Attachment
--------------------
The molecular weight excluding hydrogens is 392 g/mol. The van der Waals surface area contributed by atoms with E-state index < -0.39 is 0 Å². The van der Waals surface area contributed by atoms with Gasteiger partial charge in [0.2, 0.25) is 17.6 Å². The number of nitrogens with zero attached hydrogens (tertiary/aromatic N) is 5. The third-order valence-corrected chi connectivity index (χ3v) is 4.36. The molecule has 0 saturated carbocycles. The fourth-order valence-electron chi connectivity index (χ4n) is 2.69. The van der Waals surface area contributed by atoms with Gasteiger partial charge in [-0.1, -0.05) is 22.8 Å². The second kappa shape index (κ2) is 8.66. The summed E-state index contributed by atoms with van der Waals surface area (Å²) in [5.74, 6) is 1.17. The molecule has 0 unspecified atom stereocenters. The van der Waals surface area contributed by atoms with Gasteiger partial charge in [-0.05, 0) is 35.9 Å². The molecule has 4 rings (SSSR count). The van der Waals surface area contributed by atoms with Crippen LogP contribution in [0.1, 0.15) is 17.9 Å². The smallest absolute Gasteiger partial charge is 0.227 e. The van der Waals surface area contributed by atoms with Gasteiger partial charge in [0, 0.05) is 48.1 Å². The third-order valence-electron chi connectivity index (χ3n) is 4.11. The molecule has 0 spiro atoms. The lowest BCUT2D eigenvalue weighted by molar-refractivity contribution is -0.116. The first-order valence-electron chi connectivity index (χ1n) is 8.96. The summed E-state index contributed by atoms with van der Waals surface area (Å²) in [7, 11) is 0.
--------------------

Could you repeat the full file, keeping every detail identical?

The molecular weight excluding hydrogens is 392 g/mol. The van der Waals surface area contributed by atoms with E-state index < -0.39 is 0 Å². The van der Waals surface area contributed by atoms with Gasteiger partial charge in [0.2, 0.25) is 17.6 Å². The number of nitrogens with zero attached hydrogens (tertiary/aromatic N) is 5. The third-order valence-corrected chi connectivity index (χ3v) is 4.36. The molecule has 0 saturated carbocycles. The fourth-order valence-electron chi connectivity index (χ4n) is 2.69. The van der Waals surface area contributed by atoms with Gasteiger partial charge in [-0.1, -0.05) is 22.8 Å². The second kappa shape index (κ2) is 8.66. The summed E-state index contributed by atoms with van der Waals surface area (Å²) in [5.74, 6) is 1.17. The molecule has 0 unspecified atom stereocenters. The van der Waals surface area contributed by atoms with Gasteiger partial charge in [-0.05, 0) is 35.9 Å². The molecule has 4 rings (SSSR count). The van der Waals surface area contributed by atoms with Crippen LogP contribution in [0.1, 0.15) is 17.9 Å². The smallest absolute Gasteiger partial charge is 0.227 e. The van der Waals surface area contributed by atoms with Gasteiger partial charge in [0, 0.05) is 48.1 Å². The third-order valence-electron chi connectivity index (χ3n) is 4.11. The molecule has 0 spiro atoms. The lowest BCUT2D eigenvalue weighted by molar-refractivity contribution is -0.116. The first-order valence-electron chi connectivity index (χ1n) is 8.96. The summed E-state index contributed by atoms with van der Waals surface area (Å²) in [7, 11) is 0.